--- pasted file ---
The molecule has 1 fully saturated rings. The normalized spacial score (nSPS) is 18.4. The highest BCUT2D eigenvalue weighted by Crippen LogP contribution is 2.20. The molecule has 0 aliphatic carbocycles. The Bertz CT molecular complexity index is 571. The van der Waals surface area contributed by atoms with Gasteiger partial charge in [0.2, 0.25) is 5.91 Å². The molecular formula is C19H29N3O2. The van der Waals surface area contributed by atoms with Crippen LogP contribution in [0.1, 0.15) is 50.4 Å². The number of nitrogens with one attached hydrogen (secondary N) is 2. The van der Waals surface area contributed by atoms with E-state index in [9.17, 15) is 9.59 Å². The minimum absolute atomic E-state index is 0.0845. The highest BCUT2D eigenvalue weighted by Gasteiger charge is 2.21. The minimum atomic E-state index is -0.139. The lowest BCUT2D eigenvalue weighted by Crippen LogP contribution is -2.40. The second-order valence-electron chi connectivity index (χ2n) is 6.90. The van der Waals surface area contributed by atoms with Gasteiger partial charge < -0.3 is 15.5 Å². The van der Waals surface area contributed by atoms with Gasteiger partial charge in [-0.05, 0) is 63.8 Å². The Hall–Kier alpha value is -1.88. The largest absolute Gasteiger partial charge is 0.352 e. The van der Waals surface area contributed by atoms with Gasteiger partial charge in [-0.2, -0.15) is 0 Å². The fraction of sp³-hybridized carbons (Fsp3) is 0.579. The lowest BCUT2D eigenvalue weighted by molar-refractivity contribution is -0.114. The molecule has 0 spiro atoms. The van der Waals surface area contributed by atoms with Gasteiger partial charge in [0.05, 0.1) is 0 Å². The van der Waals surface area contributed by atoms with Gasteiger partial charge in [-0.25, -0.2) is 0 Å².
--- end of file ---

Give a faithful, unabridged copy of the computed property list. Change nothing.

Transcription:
The molecule has 1 fully saturated rings. The normalized spacial score (nSPS) is 18.4. The highest BCUT2D eigenvalue weighted by Crippen LogP contribution is 2.20. The molecule has 0 aliphatic carbocycles. The Bertz CT molecular complexity index is 571. The van der Waals surface area contributed by atoms with Gasteiger partial charge in [0.2, 0.25) is 5.91 Å². The molecular formula is C19H29N3O2. The van der Waals surface area contributed by atoms with Crippen LogP contribution in [0.1, 0.15) is 50.4 Å². The number of nitrogens with one attached hydrogen (secondary N) is 2. The van der Waals surface area contributed by atoms with E-state index in [9.17, 15) is 9.59 Å². The minimum absolute atomic E-state index is 0.0845. The highest BCUT2D eigenvalue weighted by Gasteiger charge is 2.21. The minimum atomic E-state index is -0.139. The lowest BCUT2D eigenvalue weighted by Crippen LogP contribution is -2.40. The second-order valence-electron chi connectivity index (χ2n) is 6.90. The van der Waals surface area contributed by atoms with Gasteiger partial charge < -0.3 is 15.5 Å². The van der Waals surface area contributed by atoms with Gasteiger partial charge in [-0.05, 0) is 63.8 Å². The Hall–Kier alpha value is -1.88. The largest absolute Gasteiger partial charge is 0.352 e. The van der Waals surface area contributed by atoms with Gasteiger partial charge in [-0.2, -0.15) is 0 Å². The fraction of sp³-hybridized carbons (Fsp3) is 0.579. The lowest BCUT2D eigenvalue weighted by molar-refractivity contribution is -0.114. The molecule has 0 spiro atoms. The van der Waals surface area contributed by atoms with Gasteiger partial charge in [0.05, 0.1) is 0 Å². The van der Waals surface area contributed by atoms with Gasteiger partial charge in [-0.25, -0.2) is 0 Å².